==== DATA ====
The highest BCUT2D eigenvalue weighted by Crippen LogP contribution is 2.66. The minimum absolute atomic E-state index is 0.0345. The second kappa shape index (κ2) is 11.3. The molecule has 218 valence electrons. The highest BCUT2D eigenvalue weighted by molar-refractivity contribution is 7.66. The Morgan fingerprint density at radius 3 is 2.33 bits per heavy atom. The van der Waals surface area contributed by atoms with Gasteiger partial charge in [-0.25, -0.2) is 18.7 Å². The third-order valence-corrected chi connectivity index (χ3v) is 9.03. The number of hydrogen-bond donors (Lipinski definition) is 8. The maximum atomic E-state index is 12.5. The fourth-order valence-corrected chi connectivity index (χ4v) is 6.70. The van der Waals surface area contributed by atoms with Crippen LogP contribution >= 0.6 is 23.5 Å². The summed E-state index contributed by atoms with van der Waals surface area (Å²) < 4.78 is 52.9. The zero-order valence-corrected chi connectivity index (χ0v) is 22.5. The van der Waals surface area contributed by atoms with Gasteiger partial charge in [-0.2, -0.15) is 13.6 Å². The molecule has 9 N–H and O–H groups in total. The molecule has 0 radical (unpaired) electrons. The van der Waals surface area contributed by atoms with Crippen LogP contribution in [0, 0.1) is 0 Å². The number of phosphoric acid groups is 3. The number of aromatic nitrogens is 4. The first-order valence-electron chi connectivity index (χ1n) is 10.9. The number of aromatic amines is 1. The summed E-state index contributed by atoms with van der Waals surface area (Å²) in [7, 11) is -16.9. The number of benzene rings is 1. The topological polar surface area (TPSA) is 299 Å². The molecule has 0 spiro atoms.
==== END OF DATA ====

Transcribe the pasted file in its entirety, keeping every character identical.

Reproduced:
The highest BCUT2D eigenvalue weighted by Crippen LogP contribution is 2.66. The minimum absolute atomic E-state index is 0.0345. The second kappa shape index (κ2) is 11.3. The molecule has 218 valence electrons. The highest BCUT2D eigenvalue weighted by molar-refractivity contribution is 7.66. The Morgan fingerprint density at radius 3 is 2.33 bits per heavy atom. The van der Waals surface area contributed by atoms with Gasteiger partial charge in [-0.25, -0.2) is 18.7 Å². The third-order valence-corrected chi connectivity index (χ3v) is 9.03. The number of hydrogen-bond donors (Lipinski definition) is 8. The maximum atomic E-state index is 12.5. The fourth-order valence-corrected chi connectivity index (χ4v) is 6.70. The van der Waals surface area contributed by atoms with Crippen LogP contribution >= 0.6 is 23.5 Å². The summed E-state index contributed by atoms with van der Waals surface area (Å²) < 4.78 is 52.9. The zero-order valence-corrected chi connectivity index (χ0v) is 22.5. The van der Waals surface area contributed by atoms with Gasteiger partial charge in [-0.2, -0.15) is 13.6 Å². The molecule has 9 N–H and O–H groups in total. The molecule has 0 radical (unpaired) electrons. The van der Waals surface area contributed by atoms with Crippen LogP contribution in [0, 0.1) is 0 Å². The number of phosphoric acid groups is 3. The number of aromatic nitrogens is 4. The first-order valence-electron chi connectivity index (χ1n) is 10.9. The number of aromatic amines is 1. The summed E-state index contributed by atoms with van der Waals surface area (Å²) in [7, 11) is -16.9. The number of benzene rings is 1. The topological polar surface area (TPSA) is 299 Å². The molecule has 0 spiro atoms.